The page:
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SUFFIELD, Ohio — If you didn’t see the ISO RFID tag in the cows’ ears as they entered the new BouMatic Xcalibur 90LX milking parlor at Congress Lake Farms, you might swear the system had the same magical powers as King Arthur’s legendary sword with the same name.
The automatic radio frequency identification that helps track a cow’s milk production, herd health and breeding is not new, but the use of those ID eartags in the new automated sorting system is nothing short of magical, say the Rufener family members, who welcomed visitors to see their new parlor and freestall barn during an open house Nov. 3.
“We don’t have to chase cows anymore!” said owner Kenny Rufener, the fourth generation to operate the Portage County farm.
Rufener, 67, and his sons, Mike , 38, and Ken, 31, have been considering a new milking parlor for at least five years. The old herringbone parlor, built in 1979, was being pushed past its limit to milk the 600+ head of cows three times a day.
They toured facilities in Arizona, Wisconsin, New York, Pennsylvania and Canada, gathering and finetuning ideas, and checking out equipment and manufacturers. The new construction includes a new freestall barn, holding area and double 16 parallel parlor.
One of the reasons they chose to go with BouMatic was that “they’re an American-made company,” Mike said. Well, that and the ISO identification and sorting system called SmartEID (link opens .pdf).
“It’s really convenient and uses a lot less labor,” explained Mike Rufener, who manages the herd.
An antenna records each individual cow as she enters the parlor. In addition to the parlor identification of each cow for recording milk weights, the ID reader also works with a sort gate system to channel cows into a side area for artificial insemination, pregnancy check or other reasons.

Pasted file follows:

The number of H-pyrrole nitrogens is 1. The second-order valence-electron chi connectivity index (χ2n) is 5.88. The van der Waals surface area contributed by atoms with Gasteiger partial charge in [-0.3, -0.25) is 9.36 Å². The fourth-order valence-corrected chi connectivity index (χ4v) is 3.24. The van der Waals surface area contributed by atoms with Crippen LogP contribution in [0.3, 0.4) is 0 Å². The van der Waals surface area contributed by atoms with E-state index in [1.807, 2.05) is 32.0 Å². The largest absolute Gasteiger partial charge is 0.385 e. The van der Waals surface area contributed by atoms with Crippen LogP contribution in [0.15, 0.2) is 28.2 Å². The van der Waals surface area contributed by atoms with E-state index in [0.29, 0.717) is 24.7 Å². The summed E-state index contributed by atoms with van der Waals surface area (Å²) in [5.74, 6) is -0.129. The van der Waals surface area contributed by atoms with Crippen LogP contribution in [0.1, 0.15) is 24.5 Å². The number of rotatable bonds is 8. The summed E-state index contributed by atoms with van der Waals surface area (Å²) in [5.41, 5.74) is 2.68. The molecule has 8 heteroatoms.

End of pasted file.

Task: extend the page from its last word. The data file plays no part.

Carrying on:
It means they can separate cows without having to manually identify them, and then chasing them, Mike said.
“It’s just so easy.”
Wayne County-based W.G. Dairy Supply sold and installed the parlor and identification system.
Construction started last November on the basement that houses the milk receivers/weigh jars, milk pipelines, pumps and other “guts” of the milking system, until freezing winter weather forced a halt. But the break let the family regroup and think more about the construction plans.
The parlor was finished in June, and the family started moving cows through the new parlor June 24. They started bringing cows in around 7 a.m., and by noon, they had moved only about a third of the herd through. The cows were used to the older herringbone setup, and needed to learn how to use the parallel stalls, which requires them to make a 90-degree turn to enter the stall with their heads down. A sequence gate swings shut behind them, so the next cow in line only has the choice to enter the next stall. A rapid-exit lift system opens fully after all the cows on a side are milked.
The Rufeners used both their old and new parlors until the first of July.
“It was a nightmare,” admitted Ken Sr., “but it’s slick now.”
“The best thing about it, is that if we had to do it over again, we’d do it the same way,” said Mike Rufener.
The Rufeners farm about 3,000 rented and owned acres, raising their own feed, as well as cash grain. They raise their own replacement calves and heifers, and also raise their bull calves, feeding out about 300 steers a year.
“It keeps us diversified,” explained Ken Sr.
They have no plans to expand the herd, and are now milking 600+ registered Holsteins three times a day, at 1 p.m., 9 p.m. and 5 a.m. Among all the farms’ enterprises, they employ about 10 full-time workers and another four part-time employees.